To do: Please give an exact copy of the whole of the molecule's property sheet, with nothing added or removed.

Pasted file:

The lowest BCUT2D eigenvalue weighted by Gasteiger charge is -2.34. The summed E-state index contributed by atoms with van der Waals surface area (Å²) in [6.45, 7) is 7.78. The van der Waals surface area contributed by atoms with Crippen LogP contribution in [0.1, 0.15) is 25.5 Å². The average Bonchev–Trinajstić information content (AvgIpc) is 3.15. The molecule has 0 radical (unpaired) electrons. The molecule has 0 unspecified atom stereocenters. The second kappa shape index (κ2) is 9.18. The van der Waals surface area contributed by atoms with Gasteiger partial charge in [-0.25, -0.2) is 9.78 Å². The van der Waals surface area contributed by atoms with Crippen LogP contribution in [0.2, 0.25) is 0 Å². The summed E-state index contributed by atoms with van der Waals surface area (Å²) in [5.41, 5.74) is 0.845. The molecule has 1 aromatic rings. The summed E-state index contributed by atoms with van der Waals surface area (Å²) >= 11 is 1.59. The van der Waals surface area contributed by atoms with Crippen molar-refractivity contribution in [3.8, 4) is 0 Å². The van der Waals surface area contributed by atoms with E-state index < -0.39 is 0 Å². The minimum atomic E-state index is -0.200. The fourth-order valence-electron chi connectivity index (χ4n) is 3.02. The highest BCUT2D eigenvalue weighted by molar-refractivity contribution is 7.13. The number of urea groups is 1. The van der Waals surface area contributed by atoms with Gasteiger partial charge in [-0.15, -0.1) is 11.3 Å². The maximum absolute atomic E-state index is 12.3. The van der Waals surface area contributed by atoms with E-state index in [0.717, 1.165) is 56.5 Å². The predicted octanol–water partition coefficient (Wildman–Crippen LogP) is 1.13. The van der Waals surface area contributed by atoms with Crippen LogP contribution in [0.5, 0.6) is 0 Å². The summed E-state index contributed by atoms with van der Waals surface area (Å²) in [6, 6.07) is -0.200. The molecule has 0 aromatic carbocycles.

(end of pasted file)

The lowest BCUT2D eigenvalue weighted by Gasteiger charge is -2.34. The summed E-state index contributed by atoms with van der Waals surface area (Å²) in [6.45, 7) is 7.78. The van der Waals surface area contributed by atoms with Crippen LogP contribution in [0.1, 0.15) is 25.5 Å². The average Bonchev–Trinajstić information content (AvgIpc) is 3.15. The molecule has 0 radical (unpaired) electrons. The molecule has 0 unspecified atom stereocenters. The second kappa shape index (κ2) is 9.18. The van der Waals surface area contributed by atoms with Gasteiger partial charge in [-0.25, -0.2) is 9.78 Å². The van der Waals surface area contributed by atoms with Crippen LogP contribution in [0.2, 0.25) is 0 Å². The summed E-state index contributed by atoms with van der Waals surface area (Å²) in [5.41, 5.74) is 0.845. The molecule has 1 aromatic rings. The summed E-state index contributed by atoms with van der Waals surface area (Å²) >= 11 is 1.59. The van der Waals surface area contributed by atoms with Crippen molar-refractivity contribution in [3.8, 4) is 0 Å². The van der Waals surface area contributed by atoms with E-state index < -0.39 is 0 Å². The minimum atomic E-state index is -0.200. The fourth-order valence-electron chi connectivity index (χ4n) is 3.02. The highest BCUT2D eigenvalue weighted by molar-refractivity contribution is 7.13. The number of urea groups is 1. The van der Waals surface area contributed by atoms with Gasteiger partial charge in [-0.15, -0.1) is 11.3 Å². The maximum absolute atomic E-state index is 12.3. The van der Waals surface area contributed by atoms with E-state index in [0.717, 1.165) is 56.5 Å². The predicted octanol–water partition coefficient (Wildman–Crippen LogP) is 1.13. The van der Waals surface area contributed by atoms with Crippen LogP contribution in [0.5, 0.6) is 0 Å². The summed E-state index contributed by atoms with van der Waals surface area (Å²) in [6, 6.07) is -0.200. The molecule has 0 aromatic carbocycles.